Planetar. Substar. Failed star. Sub-stellar object. Astronomers have pinned each of these monikers on brown dwarfs, a category that has always perplexed scientists because it raises questions about what it means to be a star or a planet. And if that wasn’t enough, now they’ve discovered the coldest brown dwarf yet, blurring the line between planet and star even further.
It’s name is CFBDSIR J1458+1013B, and may be cooler than the boiling point of water (at the pressure of Earth’s atmosphere). This strange body is about 75 light-years from us, where it orbits its binary partner, another brown dwarf. Using the infrared capabilities of the 10-meter Keck II Telescope on Mauna Kea, University of Hawaii researcher Michael Liu and his team estimated the brown dwarf’s temperature, and have a ballpark range for its mass: between 6 and 15 times the mass of Jupiter.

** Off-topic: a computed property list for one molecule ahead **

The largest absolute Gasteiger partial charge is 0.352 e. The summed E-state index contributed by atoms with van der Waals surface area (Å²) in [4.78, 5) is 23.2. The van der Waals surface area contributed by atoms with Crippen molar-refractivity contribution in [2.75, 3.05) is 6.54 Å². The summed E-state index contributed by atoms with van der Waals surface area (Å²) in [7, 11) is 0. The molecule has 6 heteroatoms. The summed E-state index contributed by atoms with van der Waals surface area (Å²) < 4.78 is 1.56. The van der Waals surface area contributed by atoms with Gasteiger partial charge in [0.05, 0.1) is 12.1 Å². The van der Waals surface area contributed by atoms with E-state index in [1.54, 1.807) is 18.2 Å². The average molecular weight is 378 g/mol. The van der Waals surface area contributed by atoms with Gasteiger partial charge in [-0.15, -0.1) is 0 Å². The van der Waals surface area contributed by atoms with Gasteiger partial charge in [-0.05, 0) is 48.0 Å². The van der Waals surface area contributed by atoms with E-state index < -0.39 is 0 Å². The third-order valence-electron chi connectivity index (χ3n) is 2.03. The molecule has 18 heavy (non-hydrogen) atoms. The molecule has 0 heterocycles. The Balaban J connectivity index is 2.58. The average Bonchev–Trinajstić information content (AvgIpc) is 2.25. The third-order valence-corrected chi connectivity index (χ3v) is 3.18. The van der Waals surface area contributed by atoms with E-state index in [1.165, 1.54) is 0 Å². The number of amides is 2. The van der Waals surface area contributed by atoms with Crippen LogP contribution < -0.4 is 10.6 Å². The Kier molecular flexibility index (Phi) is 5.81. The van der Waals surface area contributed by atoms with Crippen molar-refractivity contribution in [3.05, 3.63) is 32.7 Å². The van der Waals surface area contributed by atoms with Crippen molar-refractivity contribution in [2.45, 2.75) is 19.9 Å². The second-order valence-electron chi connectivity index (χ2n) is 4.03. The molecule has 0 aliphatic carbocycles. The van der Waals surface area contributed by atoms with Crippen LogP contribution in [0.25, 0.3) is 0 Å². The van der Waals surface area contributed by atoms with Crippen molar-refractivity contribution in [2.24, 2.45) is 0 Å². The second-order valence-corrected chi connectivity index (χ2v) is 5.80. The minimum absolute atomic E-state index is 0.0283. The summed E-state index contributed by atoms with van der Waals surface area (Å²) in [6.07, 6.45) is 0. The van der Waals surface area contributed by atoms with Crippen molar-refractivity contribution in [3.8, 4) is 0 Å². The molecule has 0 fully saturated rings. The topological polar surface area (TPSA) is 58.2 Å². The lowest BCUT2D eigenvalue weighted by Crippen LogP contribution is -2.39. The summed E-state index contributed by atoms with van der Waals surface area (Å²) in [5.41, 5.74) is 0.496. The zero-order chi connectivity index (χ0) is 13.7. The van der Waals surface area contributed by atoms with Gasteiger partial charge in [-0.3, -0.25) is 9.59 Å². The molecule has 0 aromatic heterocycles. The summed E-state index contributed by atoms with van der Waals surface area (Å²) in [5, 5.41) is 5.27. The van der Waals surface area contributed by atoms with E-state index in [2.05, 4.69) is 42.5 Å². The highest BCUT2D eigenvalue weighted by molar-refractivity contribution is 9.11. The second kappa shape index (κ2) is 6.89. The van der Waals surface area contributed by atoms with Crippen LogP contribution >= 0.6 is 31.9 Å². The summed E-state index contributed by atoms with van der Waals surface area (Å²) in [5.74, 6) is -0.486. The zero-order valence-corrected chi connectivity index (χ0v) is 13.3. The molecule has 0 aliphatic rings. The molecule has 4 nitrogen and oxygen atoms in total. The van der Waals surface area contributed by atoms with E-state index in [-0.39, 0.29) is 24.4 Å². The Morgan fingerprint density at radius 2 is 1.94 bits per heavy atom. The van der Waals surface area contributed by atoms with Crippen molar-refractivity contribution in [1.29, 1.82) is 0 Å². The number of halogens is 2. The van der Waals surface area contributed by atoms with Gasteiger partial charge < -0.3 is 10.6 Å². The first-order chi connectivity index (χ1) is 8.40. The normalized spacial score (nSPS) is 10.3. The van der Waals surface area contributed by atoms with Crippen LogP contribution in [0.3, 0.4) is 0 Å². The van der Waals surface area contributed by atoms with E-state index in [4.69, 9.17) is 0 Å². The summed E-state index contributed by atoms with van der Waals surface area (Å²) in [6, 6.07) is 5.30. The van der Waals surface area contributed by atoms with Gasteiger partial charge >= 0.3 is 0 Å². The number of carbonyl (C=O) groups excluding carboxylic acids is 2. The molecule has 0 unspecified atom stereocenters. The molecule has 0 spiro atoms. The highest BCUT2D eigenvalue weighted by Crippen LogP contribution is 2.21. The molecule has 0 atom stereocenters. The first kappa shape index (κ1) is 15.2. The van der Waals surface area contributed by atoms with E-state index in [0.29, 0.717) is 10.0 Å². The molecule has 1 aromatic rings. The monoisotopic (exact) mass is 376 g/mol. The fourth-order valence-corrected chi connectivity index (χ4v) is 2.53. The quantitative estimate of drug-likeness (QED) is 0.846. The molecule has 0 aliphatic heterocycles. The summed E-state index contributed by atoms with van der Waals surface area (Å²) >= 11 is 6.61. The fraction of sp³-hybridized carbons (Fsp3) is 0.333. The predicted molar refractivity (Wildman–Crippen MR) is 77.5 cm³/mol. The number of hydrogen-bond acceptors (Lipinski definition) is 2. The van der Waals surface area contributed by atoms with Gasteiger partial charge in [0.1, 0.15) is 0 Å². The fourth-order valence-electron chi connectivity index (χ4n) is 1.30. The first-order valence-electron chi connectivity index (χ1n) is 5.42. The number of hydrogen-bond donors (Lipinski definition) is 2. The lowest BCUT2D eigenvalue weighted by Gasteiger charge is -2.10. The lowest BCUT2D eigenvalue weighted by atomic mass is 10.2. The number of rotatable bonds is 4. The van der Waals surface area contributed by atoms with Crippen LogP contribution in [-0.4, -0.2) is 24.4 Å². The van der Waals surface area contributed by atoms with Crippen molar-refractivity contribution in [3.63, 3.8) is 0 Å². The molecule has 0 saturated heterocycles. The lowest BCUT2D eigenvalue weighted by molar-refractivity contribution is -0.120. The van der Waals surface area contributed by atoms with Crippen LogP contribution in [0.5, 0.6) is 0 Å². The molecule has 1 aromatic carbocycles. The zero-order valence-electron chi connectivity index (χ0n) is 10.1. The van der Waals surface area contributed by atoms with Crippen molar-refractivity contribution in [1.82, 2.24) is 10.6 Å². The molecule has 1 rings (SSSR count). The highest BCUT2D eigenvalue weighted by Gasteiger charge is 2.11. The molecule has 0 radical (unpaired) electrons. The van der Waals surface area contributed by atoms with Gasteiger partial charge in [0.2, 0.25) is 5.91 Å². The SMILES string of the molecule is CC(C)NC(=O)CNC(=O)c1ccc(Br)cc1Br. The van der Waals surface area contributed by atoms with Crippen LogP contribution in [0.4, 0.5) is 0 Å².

It’s special because it may be a class Y dwarf (temperature less than 225 degrees Celsius (440 F)), a type of object whose existence astronomers had predicted but never actually found. Before this candidate arose, the coolest known brown dwarf was in the T spectral class; while there have been a few Y-class candidates in the past, scientists have a better grasp on the temperature of this one: 97 degrees Celsius, plus or minus 40C.
Another cool (ahem) thing about this particular brown dwarf is its mass. An object less than 13 Jupiter masses is too light to fuse atoms of deuterium, a heavy isotope of hydrogen; objects above 13 Jupiter masses can fuse deuterium. The uncertainty over CFBDSIR’s mass—estimated as between 6 and 15 Jupiter masses—could put it on either side of the line. And to top it off, it may be so cool that its gases could form clouds, a very planet-like thing to do.
So much still remains to be known about this particular brown dwarf and brown dwarfs in general, but one thing is set, at least for now: It’s the coolest one we’ve ever seen, and it may help us sort out this vague and messy mystery about the smudgy line between stars and planets.
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